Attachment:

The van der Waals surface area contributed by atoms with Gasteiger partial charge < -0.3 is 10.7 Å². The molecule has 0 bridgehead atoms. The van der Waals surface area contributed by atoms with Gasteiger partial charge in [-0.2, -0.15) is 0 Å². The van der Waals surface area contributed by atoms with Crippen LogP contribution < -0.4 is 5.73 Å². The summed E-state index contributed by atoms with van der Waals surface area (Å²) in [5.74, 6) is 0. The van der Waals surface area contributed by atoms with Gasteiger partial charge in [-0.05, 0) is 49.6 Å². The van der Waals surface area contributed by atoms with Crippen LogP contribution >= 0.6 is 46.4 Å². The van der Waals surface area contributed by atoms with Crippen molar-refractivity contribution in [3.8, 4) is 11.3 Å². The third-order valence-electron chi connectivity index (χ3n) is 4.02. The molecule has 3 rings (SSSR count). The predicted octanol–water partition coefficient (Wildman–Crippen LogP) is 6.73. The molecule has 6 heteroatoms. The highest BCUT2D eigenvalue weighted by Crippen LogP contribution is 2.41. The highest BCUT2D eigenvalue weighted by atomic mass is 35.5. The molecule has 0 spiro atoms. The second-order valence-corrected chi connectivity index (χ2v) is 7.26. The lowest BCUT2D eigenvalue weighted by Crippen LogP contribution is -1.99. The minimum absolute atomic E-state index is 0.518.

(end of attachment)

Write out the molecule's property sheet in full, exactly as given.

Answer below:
The van der Waals surface area contributed by atoms with Gasteiger partial charge < -0.3 is 10.7 Å². The molecule has 0 bridgehead atoms. The van der Waals surface area contributed by atoms with Gasteiger partial charge in [-0.2, -0.15) is 0 Å². The van der Waals surface area contributed by atoms with Crippen LogP contribution < -0.4 is 5.73 Å². The summed E-state index contributed by atoms with van der Waals surface area (Å²) in [5.74, 6) is 0. The van der Waals surface area contributed by atoms with Gasteiger partial charge in [-0.05, 0) is 49.6 Å². The van der Waals surface area contributed by atoms with Crippen LogP contribution >= 0.6 is 46.4 Å². The van der Waals surface area contributed by atoms with Crippen molar-refractivity contribution in [3.8, 4) is 11.3 Å². The third-order valence-electron chi connectivity index (χ3n) is 4.02. The molecule has 3 rings (SSSR count). The predicted octanol–water partition coefficient (Wildman–Crippen LogP) is 6.73. The molecule has 6 heteroatoms. The highest BCUT2D eigenvalue weighted by Crippen LogP contribution is 2.41. The highest BCUT2D eigenvalue weighted by atomic mass is 35.5. The molecule has 0 spiro atoms. The second-order valence-corrected chi connectivity index (χ2v) is 7.26. The lowest BCUT2D eigenvalue weighted by Crippen LogP contribution is -1.99. The minimum absolute atomic E-state index is 0.518.